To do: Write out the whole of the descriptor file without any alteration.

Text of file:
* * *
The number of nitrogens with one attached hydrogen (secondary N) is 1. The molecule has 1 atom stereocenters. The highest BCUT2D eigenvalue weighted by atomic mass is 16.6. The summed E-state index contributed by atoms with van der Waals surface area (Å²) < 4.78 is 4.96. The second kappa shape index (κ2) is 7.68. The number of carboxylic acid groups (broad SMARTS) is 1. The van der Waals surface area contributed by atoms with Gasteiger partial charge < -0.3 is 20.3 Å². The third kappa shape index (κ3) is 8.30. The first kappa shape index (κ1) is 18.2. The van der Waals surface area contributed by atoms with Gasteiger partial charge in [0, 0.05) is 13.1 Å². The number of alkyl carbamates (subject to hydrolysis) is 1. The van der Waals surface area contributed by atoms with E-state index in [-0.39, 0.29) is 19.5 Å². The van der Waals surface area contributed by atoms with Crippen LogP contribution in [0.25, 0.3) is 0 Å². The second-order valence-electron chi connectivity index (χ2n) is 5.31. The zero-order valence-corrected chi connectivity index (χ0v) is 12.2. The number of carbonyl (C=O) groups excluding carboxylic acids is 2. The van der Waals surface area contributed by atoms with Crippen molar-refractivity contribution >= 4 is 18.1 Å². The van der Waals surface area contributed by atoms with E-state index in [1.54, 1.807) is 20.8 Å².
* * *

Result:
The number of nitrogens with one attached hydrogen (secondary N) is 1. The molecule has 1 atom stereocenters. The highest BCUT2D eigenvalue weighted by atomic mass is 16.6. The summed E-state index contributed by atoms with van der Waals surface area (Å²) < 4.78 is 4.96. The second kappa shape index (κ2) is 7.68. The number of carboxylic acid groups (broad SMARTS) is 1. The van der Waals surface area contributed by atoms with Gasteiger partial charge < -0.3 is 20.3 Å². The third kappa shape index (κ3) is 8.30. The first kappa shape index (κ1) is 18.2. The van der Waals surface area contributed by atoms with Gasteiger partial charge in [0, 0.05) is 13.1 Å². The number of alkyl carbamates (subject to hydrolysis) is 1. The van der Waals surface area contributed by atoms with E-state index in [-0.39, 0.29) is 19.5 Å². The van der Waals surface area contributed by atoms with Crippen LogP contribution in [0.25, 0.3) is 0 Å². The second-order valence-electron chi connectivity index (χ2n) is 5.31. The zero-order valence-corrected chi connectivity index (χ0v) is 12.2. The number of carbonyl (C=O) groups excluding carboxylic acids is 2. The van der Waals surface area contributed by atoms with Crippen molar-refractivity contribution >= 4 is 18.1 Å². The van der Waals surface area contributed by atoms with E-state index in [1.54, 1.807) is 20.8 Å².